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A Design Pivot – We Paneled And Repainted A River House Room Two Weeks Before Move-In (…And How I Feel About It)

Want to hear a joke I heard on set 20 years ago (by a photographer I’m sure)? “How many stylists does it take to screw in a lightbulb?”. Answer: “Hmm… I don’t know… what do YOU think…??” We are notoriously indecisive and scattered, not to be confused with lack of confidence. It’s not that there isn’t a science to it all, because there can be – but often there are just so many ways to do the same thing/finish a room and therefore I’m not always sure there is just one BEST way to do it. While I’d love to prevent all major design changes, nothing gives me greater satisfaction than changing the design of a room to be better, then walking in after realizing how right that move was.

I recently toured a house of a friend’s in LA that was designed by one of the best, riskiest, and most experienced designers in the world (IMHO) who will remain anonymous for now until they publish the project (it’s insane, in such a good way). Seeing this designer’s work in-person was so incredibly inspiring. I asked my friend if there were any changes near or after the end (likely fishing for any major hiccups to make myself feel better about all mine). She told me what I wanted to hear, that there were a few big changes (mostly paint or window treatments) and explained that while they all approved and agreed upon them during the design process, once it was done it just didn’t feel as good as they all wanted it to feel. This is why it’s different than a mistake – it’s a pivot, an improvement (with a side of reversal). But these changes can be the hardest to make because they don’t NOT work – nothing is “WRONG,” they just could be better. That’s the story of this room, the home office/library at my brother’s river house.

photo by kailtin green

This room is right off the entry and the living room -i.e. you see it from most angles on the first floor. It has two sets of pocket doors but they are glass (and glass is invisible, so… ).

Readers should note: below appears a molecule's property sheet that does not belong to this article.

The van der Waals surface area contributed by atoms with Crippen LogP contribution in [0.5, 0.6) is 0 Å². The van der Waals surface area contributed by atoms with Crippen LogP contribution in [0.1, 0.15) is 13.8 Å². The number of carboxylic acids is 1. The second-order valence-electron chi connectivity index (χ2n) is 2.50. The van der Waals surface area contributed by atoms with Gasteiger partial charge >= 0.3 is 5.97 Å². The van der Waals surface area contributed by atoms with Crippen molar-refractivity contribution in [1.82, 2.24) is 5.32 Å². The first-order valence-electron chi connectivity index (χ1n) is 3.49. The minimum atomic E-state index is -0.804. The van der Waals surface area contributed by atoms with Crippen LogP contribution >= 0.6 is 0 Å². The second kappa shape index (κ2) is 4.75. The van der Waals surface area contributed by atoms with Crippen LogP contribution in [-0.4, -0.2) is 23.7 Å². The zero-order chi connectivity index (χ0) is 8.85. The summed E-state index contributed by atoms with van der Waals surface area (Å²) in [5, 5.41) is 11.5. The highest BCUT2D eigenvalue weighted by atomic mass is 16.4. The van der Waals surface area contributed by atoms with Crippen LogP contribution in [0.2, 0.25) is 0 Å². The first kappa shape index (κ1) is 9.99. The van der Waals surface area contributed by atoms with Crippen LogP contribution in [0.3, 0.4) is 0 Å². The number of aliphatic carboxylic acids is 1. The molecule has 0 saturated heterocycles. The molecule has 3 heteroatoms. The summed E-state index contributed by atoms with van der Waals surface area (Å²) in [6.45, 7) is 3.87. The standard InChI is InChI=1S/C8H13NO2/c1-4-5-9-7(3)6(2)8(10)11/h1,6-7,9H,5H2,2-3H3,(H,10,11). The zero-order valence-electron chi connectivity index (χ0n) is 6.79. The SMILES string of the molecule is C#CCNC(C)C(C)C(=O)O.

photo by kailtin green

The architect, Annie Usher, and Ken/Katie really made most of these decisions on placement, but when we were choosing all of the paint colors for the house there were a lot of cooks in the office. We were choosing these paint colors right as I was changing a few colors in our house, so I wasn’t feeling terribly confident in some of my decision-making. We hadn’t even THOUGHT about furniture or decor and barely had an overall “look and feel” for the styling (while I’m in charge of the rooms that are heavily partnered, my level of involvement in a lot of the rooms was little to none at that point- I was just too busy so they made a ton of decisions without me). We knew that we wanted warm, contemporary minimalism, family-friendly, PNW-inspired, calm open, and uncluttered, but we didn’t have an overall color palette. Max and I weren’t necessarily on the same page on every color and historically I have really liked a dark office/library (and have designed many). But I was super hesitant to paint this room dark and I voiced that.

photo by kailtin green

Why was I hesitant? Because I did something like this once and ended up repainting it and this felt really similar. I personally just like bright rooms to stay light or medium and let dark rooms go dark. I also get nervous about a dark room in such an open space plan because it can stop your eye and flow and make the overall design of the house more difficult. Plus it’s a real choice that you’ll see a LOT and the natural light can make whatever color it is look even more bold/bright. I, personally, like my dark rooms to be more contained and cozy (like our family room) and with less natural light, thus leaning into the darkness. BUT I’M ALSO “WRONG” A LOT. And most of this is subjective anyway, there really isn’t any “right or wrong” – it’s all about preferences and how you feel in the room.